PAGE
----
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Conversion Optimization: How to reduce friction and anxiety in a checkout process you don’t control


Engaging in conversion optimization requires making a modification of some sort to improve conversion. But, what if there are steps in your customers’ buying journey that you can’t control?

For example, we often hear from marketers that they don’t really have the time or resources to change their shopping cart in significant ways to improve conversion. Or, if you’re in affiliate marketing, channel marketing, or simply have a go-to-market partner, you might control the beginning of the funnel but have no control over the final conversion. Perhaps you sell a product through third-party stores and distributors and have no control over that process.

I was recently in this boat myself. Not only am I a student in the University of Florida/MECLABS Institute Communicating Value and Web Conversion graduate certificate program, but I’ve been working on marketing it before the April 1st application deadline as well.

The Optimization Process

The first thing I did with the team was map out the customer journey — starting with not knowing anything about the program all the way to enrolling as a student in the program.

Now, here was the great irony. Session 2 of the MMC5436 Messaging Methodologies and the Practice of Conversion Optimization course in the program walks through the optimization process and the first, second and third steps you should take. The very first step is reducing friction and anxiety.

Reduce friction and anxiety

However, when we looked at the step in the customer buying journey with the most friction and anxiety, there was nothing we could do to reduce those elements because that step was the University of Florida application.

When friction is a good thing

The UF application necessarily has friction and anxiety, of course. After all, this isn’t a simple online training purchase; this is a real university application. It should have friction and anxiety. When you increase friction you increase quality as well. And when you have a complex process, it can induce anxiety. Unlike an online product purchase, where I assume the acceptance rate is 100% (as long as the credit card goes through), the University of Florida rejects more “customers” than it invites in, with an acceptance rate of only 46%.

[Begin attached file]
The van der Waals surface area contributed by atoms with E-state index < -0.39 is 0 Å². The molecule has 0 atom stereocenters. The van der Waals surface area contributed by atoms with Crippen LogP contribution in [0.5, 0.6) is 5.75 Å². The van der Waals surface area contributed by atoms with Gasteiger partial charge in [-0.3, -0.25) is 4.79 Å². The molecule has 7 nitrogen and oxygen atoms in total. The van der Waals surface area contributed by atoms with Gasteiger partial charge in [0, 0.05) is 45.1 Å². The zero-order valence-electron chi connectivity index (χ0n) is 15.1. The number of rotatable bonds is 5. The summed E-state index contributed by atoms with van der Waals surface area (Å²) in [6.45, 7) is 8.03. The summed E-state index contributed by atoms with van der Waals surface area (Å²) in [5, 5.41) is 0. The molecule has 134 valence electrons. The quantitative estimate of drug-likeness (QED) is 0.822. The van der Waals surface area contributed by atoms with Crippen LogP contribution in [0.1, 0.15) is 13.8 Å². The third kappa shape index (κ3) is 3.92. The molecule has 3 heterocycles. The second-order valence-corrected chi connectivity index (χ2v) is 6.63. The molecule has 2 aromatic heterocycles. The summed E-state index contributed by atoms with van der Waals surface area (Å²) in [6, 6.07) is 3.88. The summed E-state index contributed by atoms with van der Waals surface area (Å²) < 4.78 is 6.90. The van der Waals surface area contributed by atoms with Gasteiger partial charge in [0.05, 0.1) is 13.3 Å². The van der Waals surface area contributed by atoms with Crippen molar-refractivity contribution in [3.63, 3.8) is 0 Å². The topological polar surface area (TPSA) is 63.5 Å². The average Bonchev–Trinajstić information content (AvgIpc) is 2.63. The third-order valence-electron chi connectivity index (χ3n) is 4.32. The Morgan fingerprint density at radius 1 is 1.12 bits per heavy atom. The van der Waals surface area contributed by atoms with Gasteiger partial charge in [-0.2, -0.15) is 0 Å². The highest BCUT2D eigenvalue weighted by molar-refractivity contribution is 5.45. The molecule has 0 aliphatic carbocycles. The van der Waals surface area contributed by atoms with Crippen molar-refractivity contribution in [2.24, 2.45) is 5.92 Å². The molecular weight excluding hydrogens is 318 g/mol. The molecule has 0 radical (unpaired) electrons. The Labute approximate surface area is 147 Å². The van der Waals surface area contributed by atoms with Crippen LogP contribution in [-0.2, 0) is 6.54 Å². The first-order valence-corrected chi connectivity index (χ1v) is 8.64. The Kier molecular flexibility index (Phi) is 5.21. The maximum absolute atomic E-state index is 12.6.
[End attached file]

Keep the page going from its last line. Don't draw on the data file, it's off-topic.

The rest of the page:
When a process created for one purpose is used for another

However, our students wouldn’t be undergrads or MBA students trying to attain a complex and long degree. Since our program is a graduate certificate (essentially, an accelerated credential that only requires four master’s-level courses), we wouldn’t be using UF’s application to weed out students. Applicants only need a 3.0 undergraduate GPA and don’t have to take the GRE or GMAT, so no weeding out of students is necessary.

But, they would still be UF students, so we would still have to use the standard application. And, our audience would be working professionals in advertising, marketing and general business — so they are accustomed to a seamless customer experience.

Customer-First Marketing: Empowering customers to interact with your brand in the way that works best for them

In the previous semesters of this program, both UF and MECLABS offered, essentially, a concierge team to add the human touch to the application process to overcome this friction and anxiety.

This works well, but we wanted to add an ecommerce option for anyone who wanted to become a student without feeling like they were becoming a “lead” — these people were marketers after all.

For applicants who wanted the human touch, great. We still offer it.

But we didn’t want to force a complex “sale” for those who weren’t interested in being contacted; we wanted to empower them to apply on their own if they chose to do so.

We changed a few other things about the landing page as well to put the customer first and allow them to interact with us in the way they chose, not the way we forced them to. Originally there was an information packet behind a gate — a common and sensible practice to build a list for nurturing. We improved the packet and made it readily available for download. If you just want the information and don’t want emails from us, we don’t want your email address.

We also changed the opt-in form at the bottom of the page to be about content instead of as a squeeze page for general program information. Because if people do want to regularly receive emails from us with content inspired by the program, we want to give them that option as well.

Back to creating an ecommerce-type experience for visitors who want to apply on their own. Marketers usually think of removing elements of a process (form fields, steps, etc.) to reduce friction, but we couldn’t remove anything — everything on the application was required by the university. And we couldn’t change any wording to reduce anxiety because the application was hosted by the university. We had only one option left.